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Muslims in China keep their faith 中国穆斯林在保持自己的信仰


المسلمون في الصين الحفاظ على دينهم

Throughout the history of Islam in China, Chinese Muslims have influenced the course of Chinese history. Chinese Muslims have been in China for the last 1,400 years of continuous interaction with Chinese society. Muslims live in every region in China, as China is home to a large population of Muslims.

The Muslim community is thriving in China as the younger generation carry on the religion.ISLAM has evolved into the second largest religion in China. Its rich heritage can be traced back to Muslim diplomats and merchants from Persia who spread the religion to the territories between 630AD and 751AD during the Tang Dynasty. In 651AD, Tang Emperor Li Shimin received an envoy sent by Caliph Uthman and this was followed by 16 more official visits by delegations from the Umayyad Caliphate in the next century.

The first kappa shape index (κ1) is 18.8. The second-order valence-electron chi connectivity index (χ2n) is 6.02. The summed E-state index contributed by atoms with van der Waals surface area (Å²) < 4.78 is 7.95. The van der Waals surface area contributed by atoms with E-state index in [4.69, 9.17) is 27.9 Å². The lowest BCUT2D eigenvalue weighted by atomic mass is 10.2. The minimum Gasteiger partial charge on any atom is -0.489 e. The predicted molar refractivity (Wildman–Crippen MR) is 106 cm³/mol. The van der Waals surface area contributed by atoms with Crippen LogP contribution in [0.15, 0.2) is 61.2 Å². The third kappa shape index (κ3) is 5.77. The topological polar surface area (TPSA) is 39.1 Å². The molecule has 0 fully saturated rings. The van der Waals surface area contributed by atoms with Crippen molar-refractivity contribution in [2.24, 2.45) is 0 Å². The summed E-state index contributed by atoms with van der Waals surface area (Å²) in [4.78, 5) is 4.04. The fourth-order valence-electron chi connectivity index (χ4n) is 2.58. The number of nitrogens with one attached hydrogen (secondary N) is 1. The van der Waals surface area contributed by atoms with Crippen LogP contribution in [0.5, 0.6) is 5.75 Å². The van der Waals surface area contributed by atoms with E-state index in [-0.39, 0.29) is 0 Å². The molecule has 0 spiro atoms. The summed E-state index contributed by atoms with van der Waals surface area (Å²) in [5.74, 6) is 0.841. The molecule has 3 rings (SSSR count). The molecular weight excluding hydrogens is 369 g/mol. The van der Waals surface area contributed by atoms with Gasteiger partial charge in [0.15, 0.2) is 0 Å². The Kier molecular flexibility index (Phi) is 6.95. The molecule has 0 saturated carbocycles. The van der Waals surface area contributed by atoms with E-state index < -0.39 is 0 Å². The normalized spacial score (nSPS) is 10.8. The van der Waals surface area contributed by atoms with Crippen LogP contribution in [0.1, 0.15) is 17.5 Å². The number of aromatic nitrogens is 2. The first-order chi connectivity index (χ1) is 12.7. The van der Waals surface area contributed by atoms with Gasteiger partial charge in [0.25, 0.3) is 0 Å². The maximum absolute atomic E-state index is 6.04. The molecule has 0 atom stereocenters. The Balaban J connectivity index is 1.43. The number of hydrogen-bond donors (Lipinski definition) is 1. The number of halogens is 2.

Trading between Muslim and Chinese merchants became so regular that the Song Dynasty court appointed a Muslim as the director-general of shipping and invited 5,300 men from Uzbekistan’s Bukhara province to settle in China.
Rich legacy: The history of the Nanguan Mosque in downtown Yinchuan dates as far back as 400 years ago.
The religion continued to flourish during the Yuan and Ming dynasties with Muslim immigrants given key positions in the administration, until the Manchu-led Qing Dynasty suppressed Islam. Throughout the last 1,400 years, Chinese Muslims predominantly from 10 ethnic minority groups such as Hui, Uyghur, Kazakh, Dongxiang, Kyrgyz, Salar, Tajik, Uzbek, Bonan and Tatar retained their faith and belief as well as culture, forming one of Asia’s largest Muslim populations. Among the estimated 21 million Muslims in China, many live in the north-west provinces of Xinjiang, Gansu and Ningxia, but some have spread out to other parts of China including Yunnan, Henan, Beijing, Guangdong and Shanghai.

“Both my wife and I are Hui Chinese, and we have been Muslims like our ancestors,” said Beijing resident Shan Chongshan.

“We make sure our children practise this religion and helped them raise our two granddaughters the Muslim way. That’s very important in our family.”